C11: So during all this research, what was the biggest surprise? RC : I think it was the level of sales of original, and then you compare that to the modern re-editions- it really makes you understand how rare the watch is. Rolex collectors think the Double Red SeaDweller and Paul Newman Daytona’s are rare but they are available to buy any day of the week…a Monaco is much harder to come by…and then again think of a PVD or a Chronomatic Monaco- these must be among THE rarest of vintage watches full stop. C11: Right, so you love the vintage Heuer, but what about the TAG Heuer Monaco- are you a fan of the re-edition or the more modern versions like the V4? RC: So far I haven’t found the perfect modern Monaco, but I must admit that I haven’t seen that many in the flesh. For me, the re-edition models have a pusher design that doesn’t appeal. I do think that the Gulf Monaco Twenty-Four is interesting, but at that price I’d probably go for another vintage Monaco. C11: So you don’t like the modern pusher design, but if you could get TAG Heuer to design a 2012 Monaco to your specification, what would it look like?RC: Tricky. I’d start with the Black Monaco Twenty-Four case, but try and make it a bit shallower, with a simple dial, with the full sub-dial, either with black or metallic grey dial.
If it was a re-edition style Monaco, I’d go with today’s Monaco case with the “Chronomatic style” metallic blue dial, Heuer logo, classic pushers…but it’s hard, because I haven’t spent as much time with the new Monaco’s. C11: So what advice do you have for people who aren’t used to buying vintage- many people are concerned about parts or things going wrong with a 40-year old watch… RC: Parts for most movements are available from the best service masters and TAG Heuer, but I’d suggest a good service with current modern oils means they don’t need servicing much more than every 5-7 years, indeed I have bought one owner watches not serviced for 30+ years that “tick-tock” very well. If you go for a model with the Valjoux 7740, life is harder, because parts for that movement are hard to come by, but the rest are not too bad. The problem is that dials, cases and original hands are almost non-existent now. You have to check carefully for “Seal failure”- basically there is a square rubber seal that sits on-top of the edges of the dial, and that used to have a bad habit of melting and leaving you with a real mess when you open up the watch…that’s a hard one, because often you can only tell once you open the watch or get a loupe to view the edges/corners… C11: And where can people find a good vintage Monaco- are you going to let us in on your secrets? RC: Hah, well, there is no substitute for hard work and searching all avenues. I send e-mails to people weekly chasing leads, and most come to nothing- but 1 in 20 might reveal something. eBay is sometimes good, and there is also the sales forum at OnTheDash which is always worth checking out. C11: OK- final question- and its a cliched one- which is your favourite Monaco and why? RC: This is such a tricky situation…and I can’t give just one answer… I could narrow it down to 2 perhaps. The first is the Chronomatic model- a beautiful watch and I actually much prefer the metallic blue dial to the standard production matte dial, as it reacts to light in different ways revealing several watches in one. I also prefer the early plain steel hands as they match the markers…and of course, the unusual blue lume! Part of me also loves the rarity of this watch- there are only about 10 of these that we know of today. It gives me a real buzz every time I look at it and wear it, I feel very privileged to own such a historically important watch and how it leads us back to “Project 99”. The most wearable one and the one that gets most wrist time is the 1533G, I love the unusual colours- the dial goes from Silver to Grey to pale Gold- and the perpetual “target” seconds hand. But I love all of them truth be told, and sometimes wear a Grey 1133G with black sub-dials for weeks at a time, it also goes very well with jeans and t-shirt….so a Monaco for every occasion…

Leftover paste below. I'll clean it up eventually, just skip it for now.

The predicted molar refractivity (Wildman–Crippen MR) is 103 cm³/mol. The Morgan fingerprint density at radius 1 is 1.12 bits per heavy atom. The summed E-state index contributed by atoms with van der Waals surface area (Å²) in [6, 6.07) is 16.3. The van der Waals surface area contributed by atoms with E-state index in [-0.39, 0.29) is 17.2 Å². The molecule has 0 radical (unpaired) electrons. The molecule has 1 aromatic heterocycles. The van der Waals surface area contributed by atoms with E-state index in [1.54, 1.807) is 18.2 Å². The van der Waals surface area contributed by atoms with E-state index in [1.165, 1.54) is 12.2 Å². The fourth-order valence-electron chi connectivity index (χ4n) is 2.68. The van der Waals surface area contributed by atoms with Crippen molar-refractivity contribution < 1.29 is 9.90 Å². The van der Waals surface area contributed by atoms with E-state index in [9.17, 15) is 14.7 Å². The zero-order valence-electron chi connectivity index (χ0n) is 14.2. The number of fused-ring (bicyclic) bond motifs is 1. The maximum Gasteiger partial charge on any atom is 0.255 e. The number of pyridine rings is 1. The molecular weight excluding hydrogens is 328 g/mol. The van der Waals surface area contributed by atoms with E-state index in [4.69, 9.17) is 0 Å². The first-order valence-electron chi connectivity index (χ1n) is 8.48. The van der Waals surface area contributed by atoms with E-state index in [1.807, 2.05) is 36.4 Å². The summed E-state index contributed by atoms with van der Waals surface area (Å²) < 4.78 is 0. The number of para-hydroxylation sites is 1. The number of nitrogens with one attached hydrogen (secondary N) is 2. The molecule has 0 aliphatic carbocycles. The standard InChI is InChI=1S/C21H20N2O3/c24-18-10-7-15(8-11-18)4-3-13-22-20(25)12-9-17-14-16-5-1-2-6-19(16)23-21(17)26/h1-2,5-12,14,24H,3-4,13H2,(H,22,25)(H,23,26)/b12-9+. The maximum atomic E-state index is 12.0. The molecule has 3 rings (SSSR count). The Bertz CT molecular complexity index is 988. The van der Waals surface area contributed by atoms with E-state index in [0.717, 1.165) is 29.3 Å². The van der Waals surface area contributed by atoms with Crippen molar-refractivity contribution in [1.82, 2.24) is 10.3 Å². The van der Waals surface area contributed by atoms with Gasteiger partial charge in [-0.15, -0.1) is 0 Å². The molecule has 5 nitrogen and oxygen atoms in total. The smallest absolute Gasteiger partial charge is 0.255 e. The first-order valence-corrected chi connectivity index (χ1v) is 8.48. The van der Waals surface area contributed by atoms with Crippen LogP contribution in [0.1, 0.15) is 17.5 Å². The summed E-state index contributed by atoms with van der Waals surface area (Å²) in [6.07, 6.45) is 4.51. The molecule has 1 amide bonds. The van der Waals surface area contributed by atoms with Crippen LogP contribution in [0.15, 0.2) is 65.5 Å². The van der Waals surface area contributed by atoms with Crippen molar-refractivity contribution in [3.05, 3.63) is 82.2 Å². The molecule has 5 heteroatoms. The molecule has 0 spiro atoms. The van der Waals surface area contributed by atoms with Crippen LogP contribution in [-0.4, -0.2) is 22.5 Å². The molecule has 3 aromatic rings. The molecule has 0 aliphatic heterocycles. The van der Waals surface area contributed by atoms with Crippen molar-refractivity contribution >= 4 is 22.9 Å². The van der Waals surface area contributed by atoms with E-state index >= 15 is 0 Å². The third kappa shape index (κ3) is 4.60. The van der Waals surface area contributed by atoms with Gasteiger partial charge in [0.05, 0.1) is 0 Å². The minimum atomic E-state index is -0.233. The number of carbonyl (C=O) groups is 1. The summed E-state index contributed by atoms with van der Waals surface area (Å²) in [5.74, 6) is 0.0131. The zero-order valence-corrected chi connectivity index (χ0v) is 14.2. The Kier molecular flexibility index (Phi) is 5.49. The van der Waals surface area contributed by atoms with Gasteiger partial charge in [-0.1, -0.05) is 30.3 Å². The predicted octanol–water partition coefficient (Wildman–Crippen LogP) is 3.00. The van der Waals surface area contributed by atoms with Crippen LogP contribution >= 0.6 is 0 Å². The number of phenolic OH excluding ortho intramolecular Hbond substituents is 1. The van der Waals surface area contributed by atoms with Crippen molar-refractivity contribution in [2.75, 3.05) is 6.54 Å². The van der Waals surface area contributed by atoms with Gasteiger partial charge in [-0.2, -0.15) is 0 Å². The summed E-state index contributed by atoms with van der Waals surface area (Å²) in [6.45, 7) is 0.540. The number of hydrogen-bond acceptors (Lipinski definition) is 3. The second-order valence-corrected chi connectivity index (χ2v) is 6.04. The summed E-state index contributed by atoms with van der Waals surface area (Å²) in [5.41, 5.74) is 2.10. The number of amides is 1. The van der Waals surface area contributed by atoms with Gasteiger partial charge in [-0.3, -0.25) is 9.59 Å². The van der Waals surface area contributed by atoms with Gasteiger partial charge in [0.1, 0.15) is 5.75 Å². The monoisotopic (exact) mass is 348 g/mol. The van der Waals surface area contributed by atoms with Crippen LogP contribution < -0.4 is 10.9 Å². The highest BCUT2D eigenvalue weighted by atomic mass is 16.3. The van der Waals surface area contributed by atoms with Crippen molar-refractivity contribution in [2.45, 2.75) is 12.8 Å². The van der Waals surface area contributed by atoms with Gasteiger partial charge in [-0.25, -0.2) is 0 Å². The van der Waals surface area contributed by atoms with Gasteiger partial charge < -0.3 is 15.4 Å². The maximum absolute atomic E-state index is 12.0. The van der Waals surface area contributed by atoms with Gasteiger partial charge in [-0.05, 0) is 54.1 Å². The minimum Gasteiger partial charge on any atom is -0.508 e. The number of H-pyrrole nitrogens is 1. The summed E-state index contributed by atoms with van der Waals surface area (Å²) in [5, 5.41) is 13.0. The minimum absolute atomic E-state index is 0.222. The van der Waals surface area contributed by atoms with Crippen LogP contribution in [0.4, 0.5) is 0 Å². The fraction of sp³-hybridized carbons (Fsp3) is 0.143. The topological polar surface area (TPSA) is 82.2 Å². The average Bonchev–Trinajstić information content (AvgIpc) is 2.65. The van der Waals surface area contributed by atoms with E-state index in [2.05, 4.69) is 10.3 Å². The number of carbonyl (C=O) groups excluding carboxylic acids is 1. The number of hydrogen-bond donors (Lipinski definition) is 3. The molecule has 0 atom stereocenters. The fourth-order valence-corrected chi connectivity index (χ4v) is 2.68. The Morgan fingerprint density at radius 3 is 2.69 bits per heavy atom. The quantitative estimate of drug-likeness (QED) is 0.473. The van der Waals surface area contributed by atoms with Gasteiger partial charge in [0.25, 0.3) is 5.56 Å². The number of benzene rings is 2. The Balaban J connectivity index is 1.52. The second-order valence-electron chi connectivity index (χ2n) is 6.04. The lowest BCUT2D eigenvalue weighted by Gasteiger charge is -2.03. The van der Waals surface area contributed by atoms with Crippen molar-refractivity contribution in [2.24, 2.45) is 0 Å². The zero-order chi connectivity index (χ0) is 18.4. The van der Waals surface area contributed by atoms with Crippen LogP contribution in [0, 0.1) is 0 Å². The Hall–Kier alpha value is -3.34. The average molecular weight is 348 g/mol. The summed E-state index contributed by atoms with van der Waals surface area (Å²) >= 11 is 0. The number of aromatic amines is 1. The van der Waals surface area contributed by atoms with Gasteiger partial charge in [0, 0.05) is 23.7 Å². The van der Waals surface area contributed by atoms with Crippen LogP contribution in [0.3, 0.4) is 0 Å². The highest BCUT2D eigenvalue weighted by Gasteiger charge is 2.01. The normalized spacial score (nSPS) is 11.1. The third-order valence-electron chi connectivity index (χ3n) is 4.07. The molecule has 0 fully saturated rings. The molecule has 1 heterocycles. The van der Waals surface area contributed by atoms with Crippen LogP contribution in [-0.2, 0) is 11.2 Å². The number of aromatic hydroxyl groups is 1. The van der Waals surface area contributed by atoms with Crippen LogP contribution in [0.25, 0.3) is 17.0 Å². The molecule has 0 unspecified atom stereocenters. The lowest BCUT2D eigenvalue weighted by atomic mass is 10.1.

All of the photos that you see above come from the book, which over more than 100 pages provides an overview of every vintage Monaco model. The Book is priced at GBP50.00 via bankwire, plus postage and handling and can be ordered direct from the author either via e-mail ( firstname.lastname@example.org) or via this link to Rich’s Monaco website It really is a beautiful book that will look great on the coffee table, with simply superb photos of the Monaco from every possible angle. Whether you’re a vintage Heuer fan, or a collector of the TAG Heuer Monaco, this is a great way of knowing everything there is to know about Heuer and TAG Heuer’s most iconic model.
Win a Copy of Heuer Monaco- Design Classic
Thanks to Rich, I have one copy of Heuer Monaco- Design Classic to give away..and it’s simple. All you have to do is: 1) Be a Calibre 11 Subscriber. If you’re not already getting e-mail notification of new Calibre 11 posts, you can enter your e-mail address in the subscription box in the right-hand menu-bar under the “Recent Comments” section. To win the book, you must be a subscriber. 2) Leave a comment at the end of this post with your name and e-mail address- one entry per person 3)That’s it- a winner will be selected at random by 15 August 2011